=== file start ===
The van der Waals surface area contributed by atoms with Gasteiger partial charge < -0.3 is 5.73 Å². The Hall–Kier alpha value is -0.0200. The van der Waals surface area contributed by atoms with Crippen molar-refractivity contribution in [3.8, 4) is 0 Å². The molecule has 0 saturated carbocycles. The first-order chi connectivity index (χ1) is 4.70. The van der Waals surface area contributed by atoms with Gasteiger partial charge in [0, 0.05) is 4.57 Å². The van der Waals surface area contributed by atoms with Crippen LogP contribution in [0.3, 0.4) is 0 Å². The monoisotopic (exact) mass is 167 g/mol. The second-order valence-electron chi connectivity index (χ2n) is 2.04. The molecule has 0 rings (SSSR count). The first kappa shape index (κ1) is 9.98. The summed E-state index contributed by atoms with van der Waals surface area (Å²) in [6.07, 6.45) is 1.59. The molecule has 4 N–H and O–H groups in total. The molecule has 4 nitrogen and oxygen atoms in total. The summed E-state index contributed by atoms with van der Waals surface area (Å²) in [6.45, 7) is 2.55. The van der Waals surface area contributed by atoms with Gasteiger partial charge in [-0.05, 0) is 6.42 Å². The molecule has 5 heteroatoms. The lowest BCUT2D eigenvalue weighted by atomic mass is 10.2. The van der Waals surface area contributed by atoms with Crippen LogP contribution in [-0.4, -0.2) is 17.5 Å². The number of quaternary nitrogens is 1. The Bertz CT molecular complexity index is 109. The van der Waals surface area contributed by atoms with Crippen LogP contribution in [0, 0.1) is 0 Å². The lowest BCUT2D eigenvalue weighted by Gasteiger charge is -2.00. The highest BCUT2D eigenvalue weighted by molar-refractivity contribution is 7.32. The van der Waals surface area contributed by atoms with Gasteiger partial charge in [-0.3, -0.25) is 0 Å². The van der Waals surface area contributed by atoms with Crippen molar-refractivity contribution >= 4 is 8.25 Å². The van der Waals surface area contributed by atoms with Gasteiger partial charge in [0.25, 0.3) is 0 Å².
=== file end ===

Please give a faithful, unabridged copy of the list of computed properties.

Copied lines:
The van der Waals surface area contributed by atoms with Gasteiger partial charge < -0.3 is 5.73 Å². The Hall–Kier alpha value is -0.0200. The van der Waals surface area contributed by atoms with Crippen molar-refractivity contribution in [3.8, 4) is 0 Å². The molecule has 0 saturated carbocycles. The first-order chi connectivity index (χ1) is 4.70. The van der Waals surface area contributed by atoms with Gasteiger partial charge in [0, 0.05) is 4.57 Å². The van der Waals surface area contributed by atoms with Crippen LogP contribution in [0.3, 0.4) is 0 Å². The monoisotopic (exact) mass is 167 g/mol. The second-order valence-electron chi connectivity index (χ2n) is 2.04. The molecule has 0 rings (SSSR count). The first kappa shape index (κ1) is 9.98. The summed E-state index contributed by atoms with van der Waals surface area (Å²) in [6.07, 6.45) is 1.59. The molecule has 4 N–H and O–H groups in total. The molecule has 4 nitrogen and oxygen atoms in total. The summed E-state index contributed by atoms with van der Waals surface area (Å²) in [6.45, 7) is 2.55. The van der Waals surface area contributed by atoms with Gasteiger partial charge in [-0.05, 0) is 6.42 Å². The molecule has 5 heteroatoms. The lowest BCUT2D eigenvalue weighted by atomic mass is 10.2. The van der Waals surface area contributed by atoms with Crippen LogP contribution in [-0.4, -0.2) is 17.5 Å². The number of quaternary nitrogens is 1. The Bertz CT molecular complexity index is 109. The van der Waals surface area contributed by atoms with Crippen LogP contribution in [0, 0.1) is 0 Å². The lowest BCUT2D eigenvalue weighted by Gasteiger charge is -2.00. The highest BCUT2D eigenvalue weighted by molar-refractivity contribution is 7.32. The van der Waals surface area contributed by atoms with Gasteiger partial charge in [-0.3, -0.25) is 0 Å². The van der Waals surface area contributed by atoms with Crippen molar-refractivity contribution >= 4 is 8.25 Å². The van der Waals surface area contributed by atoms with Gasteiger partial charge in [0.25, 0.3) is 0 Å².